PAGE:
The cyclorama is a separate project, and has it’s own list of ingredients. However you will need the following items to take pictures regardless of whether you build the cyclorama or not.
Camera — A digital point-and-shoot is fine, as long as you can turn the flash off and it has a macro (close-up) mode. An SLR camera is better, but not necessary. A film camera is fine too, if that’s all you have, though shooting on film may cause some color balance problems if you use incandescent lights. I am using a Canon PowerShot G5. The Canon “G” series provides a great deal of control and older models can be had cheap on eBay. Note: the G7 does not support RAW image capture out of the box, but you can use CHDK to enable this functionality (thanks to Moritz for the tip!)
Lights — You need two, and it’s best if they are identical. You can use work lights from the hardware store if you have to, but I recommended investing in “professional” photo lights from a photo supplier (see list at the end of this document). Often these come up pretty cheap on auction sites or at photo flea markets (~$25, as of mid-2010), and they are a good investment if you plan to use them regularly. If you’re going the work light route you should get the ones marked for 300W lamps. These have a heavy-duty cord and ceramic socket. You should not attempt to use the cheaper low-wattage lamps with a higher rated bulb — even if the cord can handle the current, the plastic base probably won’t be able to handle the heat of the bulbs.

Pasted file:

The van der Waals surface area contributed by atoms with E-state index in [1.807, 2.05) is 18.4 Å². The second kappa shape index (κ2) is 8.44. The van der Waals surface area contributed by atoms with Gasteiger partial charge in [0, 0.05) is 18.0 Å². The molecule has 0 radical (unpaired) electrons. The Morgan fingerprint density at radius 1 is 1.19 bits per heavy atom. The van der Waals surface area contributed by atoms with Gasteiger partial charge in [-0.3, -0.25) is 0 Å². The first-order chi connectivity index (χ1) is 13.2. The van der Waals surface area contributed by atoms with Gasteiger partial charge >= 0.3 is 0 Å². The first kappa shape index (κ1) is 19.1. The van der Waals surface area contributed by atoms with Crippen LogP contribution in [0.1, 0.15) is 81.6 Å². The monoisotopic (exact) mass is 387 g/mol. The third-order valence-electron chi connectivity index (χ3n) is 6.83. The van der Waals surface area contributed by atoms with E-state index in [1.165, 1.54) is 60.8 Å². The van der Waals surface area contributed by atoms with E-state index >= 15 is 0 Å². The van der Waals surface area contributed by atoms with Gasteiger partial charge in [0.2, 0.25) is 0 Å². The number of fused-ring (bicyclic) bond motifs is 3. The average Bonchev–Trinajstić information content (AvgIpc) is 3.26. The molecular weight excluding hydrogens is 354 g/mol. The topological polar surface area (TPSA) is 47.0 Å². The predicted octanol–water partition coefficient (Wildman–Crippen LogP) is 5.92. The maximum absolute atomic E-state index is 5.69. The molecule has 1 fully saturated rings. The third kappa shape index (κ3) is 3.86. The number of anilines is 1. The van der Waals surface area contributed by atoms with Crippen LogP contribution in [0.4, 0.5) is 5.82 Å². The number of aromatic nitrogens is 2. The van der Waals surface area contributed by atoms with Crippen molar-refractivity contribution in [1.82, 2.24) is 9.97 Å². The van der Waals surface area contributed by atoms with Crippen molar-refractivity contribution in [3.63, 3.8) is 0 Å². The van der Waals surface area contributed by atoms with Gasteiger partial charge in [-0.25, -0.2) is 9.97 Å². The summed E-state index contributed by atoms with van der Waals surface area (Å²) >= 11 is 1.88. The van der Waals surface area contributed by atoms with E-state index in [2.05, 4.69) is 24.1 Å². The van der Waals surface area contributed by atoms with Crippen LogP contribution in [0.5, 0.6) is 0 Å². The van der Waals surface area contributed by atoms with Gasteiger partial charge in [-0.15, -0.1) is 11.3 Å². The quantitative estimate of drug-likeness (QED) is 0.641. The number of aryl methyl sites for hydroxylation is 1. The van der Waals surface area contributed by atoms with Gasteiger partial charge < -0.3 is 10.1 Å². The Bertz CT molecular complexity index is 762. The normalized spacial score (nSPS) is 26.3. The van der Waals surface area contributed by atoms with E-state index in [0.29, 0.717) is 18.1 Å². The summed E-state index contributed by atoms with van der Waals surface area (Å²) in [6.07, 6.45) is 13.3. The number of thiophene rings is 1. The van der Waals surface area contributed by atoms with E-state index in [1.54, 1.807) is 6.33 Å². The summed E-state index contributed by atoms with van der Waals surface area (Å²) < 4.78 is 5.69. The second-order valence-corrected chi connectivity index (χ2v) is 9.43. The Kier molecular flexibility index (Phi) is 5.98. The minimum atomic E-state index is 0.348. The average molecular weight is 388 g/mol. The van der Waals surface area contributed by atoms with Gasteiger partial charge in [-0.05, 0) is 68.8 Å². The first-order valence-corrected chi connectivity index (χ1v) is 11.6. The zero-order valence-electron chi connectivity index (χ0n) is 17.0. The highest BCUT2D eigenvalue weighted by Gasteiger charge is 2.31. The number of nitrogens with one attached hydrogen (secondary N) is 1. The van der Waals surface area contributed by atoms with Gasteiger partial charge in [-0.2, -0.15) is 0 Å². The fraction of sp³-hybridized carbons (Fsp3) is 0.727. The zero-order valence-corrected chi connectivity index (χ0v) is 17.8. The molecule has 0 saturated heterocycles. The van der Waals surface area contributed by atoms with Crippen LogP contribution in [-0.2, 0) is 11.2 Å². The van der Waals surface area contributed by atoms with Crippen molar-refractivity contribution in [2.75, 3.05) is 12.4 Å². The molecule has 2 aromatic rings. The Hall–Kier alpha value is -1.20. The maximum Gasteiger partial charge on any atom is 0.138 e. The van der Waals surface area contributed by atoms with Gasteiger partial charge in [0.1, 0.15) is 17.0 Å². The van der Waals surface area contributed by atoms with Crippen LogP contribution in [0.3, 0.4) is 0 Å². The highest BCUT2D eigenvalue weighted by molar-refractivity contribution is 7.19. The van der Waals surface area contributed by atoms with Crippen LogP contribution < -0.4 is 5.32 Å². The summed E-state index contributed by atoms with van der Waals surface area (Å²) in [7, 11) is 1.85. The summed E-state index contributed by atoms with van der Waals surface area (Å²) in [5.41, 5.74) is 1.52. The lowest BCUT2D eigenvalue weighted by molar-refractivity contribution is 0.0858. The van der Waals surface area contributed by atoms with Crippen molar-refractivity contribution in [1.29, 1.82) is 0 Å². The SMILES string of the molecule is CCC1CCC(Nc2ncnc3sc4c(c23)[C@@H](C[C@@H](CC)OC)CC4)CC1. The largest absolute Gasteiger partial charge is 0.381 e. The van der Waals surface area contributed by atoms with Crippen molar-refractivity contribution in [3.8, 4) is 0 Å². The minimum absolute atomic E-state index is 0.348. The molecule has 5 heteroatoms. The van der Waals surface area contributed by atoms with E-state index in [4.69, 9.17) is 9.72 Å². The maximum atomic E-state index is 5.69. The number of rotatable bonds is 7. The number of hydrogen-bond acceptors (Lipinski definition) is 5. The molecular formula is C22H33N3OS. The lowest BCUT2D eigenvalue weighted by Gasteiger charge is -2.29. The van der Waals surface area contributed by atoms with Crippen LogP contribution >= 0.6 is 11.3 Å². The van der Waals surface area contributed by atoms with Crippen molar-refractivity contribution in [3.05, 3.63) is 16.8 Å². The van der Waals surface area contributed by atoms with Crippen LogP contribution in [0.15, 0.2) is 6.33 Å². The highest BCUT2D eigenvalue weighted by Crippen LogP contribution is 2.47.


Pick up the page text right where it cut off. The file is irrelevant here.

Light Bulbs — In photo and theater-lighting speak these are simply called “lamps”. You should get proper photoflood lamps from a photo supplier, rather than using the 300W lamps from the hardware store. Two common types are ECA (250W) and ECT (500W) — both of these burn at a color temperature of 3200 Kelvin, which is the standard color of photographic tungsten lights. Some people like to use daylight-balanced CFL lamps, but there is a tradeoff. The lights don’t generate as much heat, but their color rendition is poor compared to tungsten lamps. For any of the science-minded who may dispute this, I suggest you look at the spectral output of both: CFLs are a pretty much a picket fence, while incandescents are mostly continuous (though admittedly biased toward IR). The high-powered fusion of the sun puts out a mostly continuous spectrum, overlayed with Fraunhofer spikes, and this is what our eyes (and our camera sensors) are designed for. Gaps in the output spectrum of CFLs cause some colors to be rendered unnaturally, so it’s better to use a continuous-spectrum source.
Tripod — You can work without one if you must, but it is strongly recommended that you use one for critical shots. It helps ensure your photos are consistent and without blur. The heavier the tripod, the better — the greater mass helps dampen vibrations.
Physical Space — You need some space to take your photos, as well as a sturdy table on which to set everything up. You also need room around the table to set up your lights and to move around. The cyclorama shown here has a footprint of about 2×2 feet — keep that in mind if you decide to use it.